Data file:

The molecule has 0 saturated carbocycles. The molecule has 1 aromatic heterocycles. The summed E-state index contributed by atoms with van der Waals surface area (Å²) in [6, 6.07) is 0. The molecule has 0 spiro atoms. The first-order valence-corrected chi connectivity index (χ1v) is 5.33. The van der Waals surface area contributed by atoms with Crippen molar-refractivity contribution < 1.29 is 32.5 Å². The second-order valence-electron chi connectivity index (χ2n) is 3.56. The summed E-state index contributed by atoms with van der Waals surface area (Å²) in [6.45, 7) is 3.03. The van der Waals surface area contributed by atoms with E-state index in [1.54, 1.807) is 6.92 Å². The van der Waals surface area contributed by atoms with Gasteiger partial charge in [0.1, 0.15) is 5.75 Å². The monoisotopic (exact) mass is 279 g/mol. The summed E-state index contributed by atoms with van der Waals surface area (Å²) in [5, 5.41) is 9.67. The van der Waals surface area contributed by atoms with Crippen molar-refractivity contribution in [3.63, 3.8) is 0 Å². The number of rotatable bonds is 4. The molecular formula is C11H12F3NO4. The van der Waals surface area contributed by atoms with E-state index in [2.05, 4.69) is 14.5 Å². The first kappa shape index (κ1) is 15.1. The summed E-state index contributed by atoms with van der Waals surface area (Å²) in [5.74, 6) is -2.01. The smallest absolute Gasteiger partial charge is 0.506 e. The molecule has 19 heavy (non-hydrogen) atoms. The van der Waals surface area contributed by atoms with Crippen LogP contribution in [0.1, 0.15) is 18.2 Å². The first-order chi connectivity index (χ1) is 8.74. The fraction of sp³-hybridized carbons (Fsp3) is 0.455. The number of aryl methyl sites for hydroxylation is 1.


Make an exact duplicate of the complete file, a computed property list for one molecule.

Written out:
The molecule has 0 saturated carbocycles. The molecule has 1 aromatic heterocycles. The summed E-state index contributed by atoms with van der Waals surface area (Å²) in [6, 6.07) is 0. The molecule has 0 spiro atoms. The first-order valence-corrected chi connectivity index (χ1v) is 5.33. The van der Waals surface area contributed by atoms with Crippen molar-refractivity contribution < 1.29 is 32.5 Å². The second-order valence-electron chi connectivity index (χ2n) is 3.56. The summed E-state index contributed by atoms with van der Waals surface area (Å²) in [6.45, 7) is 3.03. The van der Waals surface area contributed by atoms with E-state index in [1.54, 1.807) is 6.92 Å². The van der Waals surface area contributed by atoms with Gasteiger partial charge in [0.1, 0.15) is 5.75 Å². The monoisotopic (exact) mass is 279 g/mol. The summed E-state index contributed by atoms with van der Waals surface area (Å²) in [5, 5.41) is 9.67. The van der Waals surface area contributed by atoms with Crippen molar-refractivity contribution in [3.63, 3.8) is 0 Å². The number of rotatable bonds is 4. The molecular formula is C11H12F3NO4. The van der Waals surface area contributed by atoms with E-state index in [2.05, 4.69) is 14.5 Å². The first kappa shape index (κ1) is 15.1. The summed E-state index contributed by atoms with van der Waals surface area (Å²) in [5.74, 6) is -2.01. The smallest absolute Gasteiger partial charge is 0.506 e. The molecule has 19 heavy (non-hydrogen) atoms. The van der Waals surface area contributed by atoms with Crippen LogP contribution in [0.1, 0.15) is 18.2 Å². The first-order chi connectivity index (χ1) is 8.74. The fraction of sp³-hybridized carbons (Fsp3) is 0.455. The number of aryl methyl sites for hydroxylation is 1.